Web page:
US President Donald Trump and France's President Emmanuel Macron shake hands during their meeting at Winfield House, London on December 3, 2019. NATO leaders gathered on Dec. 3 for a summit to mark the alliance's 70th anniversary but with leaders feuding and name-calling over money and strategy, the mood is far from festive.

WASHINGTON–President Donald Trump displayed “no foundation or framework to understand the limits of intelligence” during regular security briefings at the White House, a former top intelligence official said Tuesday.

Susan Gordon, who resigned earlier this year as principal deputy director of National Intelligence after being passed over for the top spot, likened Trump to a different kind of athlete suddenly inserted into a pickup basketball game.

“Everyone else knows how the game moves and plays and you have one person that comes in and… is just so different,” Gordon said in wide-ranging remarks at a Women’s Foreign Policy Group gathering,

Gordon said the president’s lack of experience with such information set him apart from other chief executives she has briefed.

“He asked different questions…he had different trusts,” Gordon said. “He is different because he is much more economic in the way that he sees the world, and the intelligence community is much more political, military– purposely so. And so we were scrambling a bit to try and produce intelligence that was… useful for someone who is interested in making trades and deals.”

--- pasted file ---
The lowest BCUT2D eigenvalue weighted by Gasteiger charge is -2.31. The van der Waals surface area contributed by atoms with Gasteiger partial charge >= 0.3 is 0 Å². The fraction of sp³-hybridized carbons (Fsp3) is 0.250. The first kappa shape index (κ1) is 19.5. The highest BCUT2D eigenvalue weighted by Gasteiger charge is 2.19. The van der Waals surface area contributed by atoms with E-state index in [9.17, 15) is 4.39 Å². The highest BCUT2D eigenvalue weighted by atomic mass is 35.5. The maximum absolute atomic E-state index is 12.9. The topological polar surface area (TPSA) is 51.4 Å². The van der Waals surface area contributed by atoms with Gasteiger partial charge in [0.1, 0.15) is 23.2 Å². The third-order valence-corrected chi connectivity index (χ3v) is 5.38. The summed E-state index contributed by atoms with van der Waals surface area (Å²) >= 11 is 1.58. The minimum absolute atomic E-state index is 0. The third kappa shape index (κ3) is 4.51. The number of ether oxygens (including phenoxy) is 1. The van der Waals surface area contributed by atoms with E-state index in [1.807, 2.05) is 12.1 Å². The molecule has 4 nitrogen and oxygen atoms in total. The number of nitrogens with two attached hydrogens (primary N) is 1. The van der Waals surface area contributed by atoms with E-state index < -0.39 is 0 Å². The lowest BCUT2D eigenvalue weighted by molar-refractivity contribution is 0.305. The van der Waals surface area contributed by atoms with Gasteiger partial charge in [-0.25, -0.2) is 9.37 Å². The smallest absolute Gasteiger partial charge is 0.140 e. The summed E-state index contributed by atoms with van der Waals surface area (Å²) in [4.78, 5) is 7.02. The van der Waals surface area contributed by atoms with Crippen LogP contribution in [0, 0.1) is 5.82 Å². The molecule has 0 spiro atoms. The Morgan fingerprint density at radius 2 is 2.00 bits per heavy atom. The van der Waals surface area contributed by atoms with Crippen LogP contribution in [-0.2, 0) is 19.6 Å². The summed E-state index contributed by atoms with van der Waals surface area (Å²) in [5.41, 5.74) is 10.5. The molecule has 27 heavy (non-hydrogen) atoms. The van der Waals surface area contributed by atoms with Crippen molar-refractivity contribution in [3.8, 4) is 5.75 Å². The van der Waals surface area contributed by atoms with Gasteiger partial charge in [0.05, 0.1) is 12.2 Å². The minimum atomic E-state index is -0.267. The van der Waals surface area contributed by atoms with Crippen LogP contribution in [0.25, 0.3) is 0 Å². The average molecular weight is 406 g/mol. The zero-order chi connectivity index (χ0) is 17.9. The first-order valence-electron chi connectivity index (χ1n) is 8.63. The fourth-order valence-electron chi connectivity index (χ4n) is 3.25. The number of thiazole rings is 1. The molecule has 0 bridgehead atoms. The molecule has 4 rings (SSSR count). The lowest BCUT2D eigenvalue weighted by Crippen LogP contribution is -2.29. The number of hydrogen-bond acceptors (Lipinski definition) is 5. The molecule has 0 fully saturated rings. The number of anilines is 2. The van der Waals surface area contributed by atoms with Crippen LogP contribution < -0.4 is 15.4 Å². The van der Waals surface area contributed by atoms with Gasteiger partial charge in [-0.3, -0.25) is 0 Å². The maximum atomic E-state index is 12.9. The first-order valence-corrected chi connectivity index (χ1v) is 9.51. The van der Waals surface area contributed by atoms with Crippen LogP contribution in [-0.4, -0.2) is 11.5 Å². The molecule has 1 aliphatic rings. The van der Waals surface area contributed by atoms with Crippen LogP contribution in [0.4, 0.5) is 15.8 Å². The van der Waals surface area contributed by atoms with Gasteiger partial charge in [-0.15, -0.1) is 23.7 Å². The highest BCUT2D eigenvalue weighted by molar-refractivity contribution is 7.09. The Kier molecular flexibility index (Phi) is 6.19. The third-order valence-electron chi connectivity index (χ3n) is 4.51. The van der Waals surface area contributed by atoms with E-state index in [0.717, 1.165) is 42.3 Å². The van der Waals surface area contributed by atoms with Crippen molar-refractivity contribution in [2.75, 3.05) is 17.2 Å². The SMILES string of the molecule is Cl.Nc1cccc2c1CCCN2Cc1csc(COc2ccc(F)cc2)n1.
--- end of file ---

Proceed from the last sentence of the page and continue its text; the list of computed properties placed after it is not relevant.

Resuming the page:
Gordon, who was in line for the top intelligence job following the departure of Dan Coats, resigned in August after learning that the president sought to bypass her elevation. 

The president has frequently clashed with his intelligence officials, including Coats. Among other issues, Trump has questioned intelligence assessments that Russia interfered in the 2016 election to his benefit.  

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Democrat and Republican lawmakers lamented Gordon’s departure, saying that the president and the country were losing a valuable asset.

“President Trump has repeatedly demonstrated that he is seemingly incapable of hearing facts that contradict his own views,” Sen. Mark Warner, D-Va., top Democrat on the Senate Intelligence Committee, said at the time. 

The Republican chairman of that committee, North Carolina’s Richard Burr, had recommended Gordon be considered for the job.  

“Sue Gordon’s retirement is a significant loss for our Intelligence Community,” Burr said then. “I will miss her candor and deep knowledge of the issues.”

On Tuesday, Gordon appeared upbeat, even thankful for the time she served in government despite her “complicated” departure.

She described the president as “actually kind of a fun brief because he was interactive; he would challenge you.”

“You can’t wish that the (intelligence) recipient were different from where they were,” she said. “Your challenge is to present it in a way that it can be heard.”

She did, however, address recent assertions by some Republicans that Ukraine had meddled in the 2016 election, along with Russia.

Gordon said that “nothing” has emerged since the Intelligence Community publicly blamed Russia more than two years ago for the interference to change that determination.

She called the Intelligence Community’s conclusions an “exceptional piece of analysis” that still stands.

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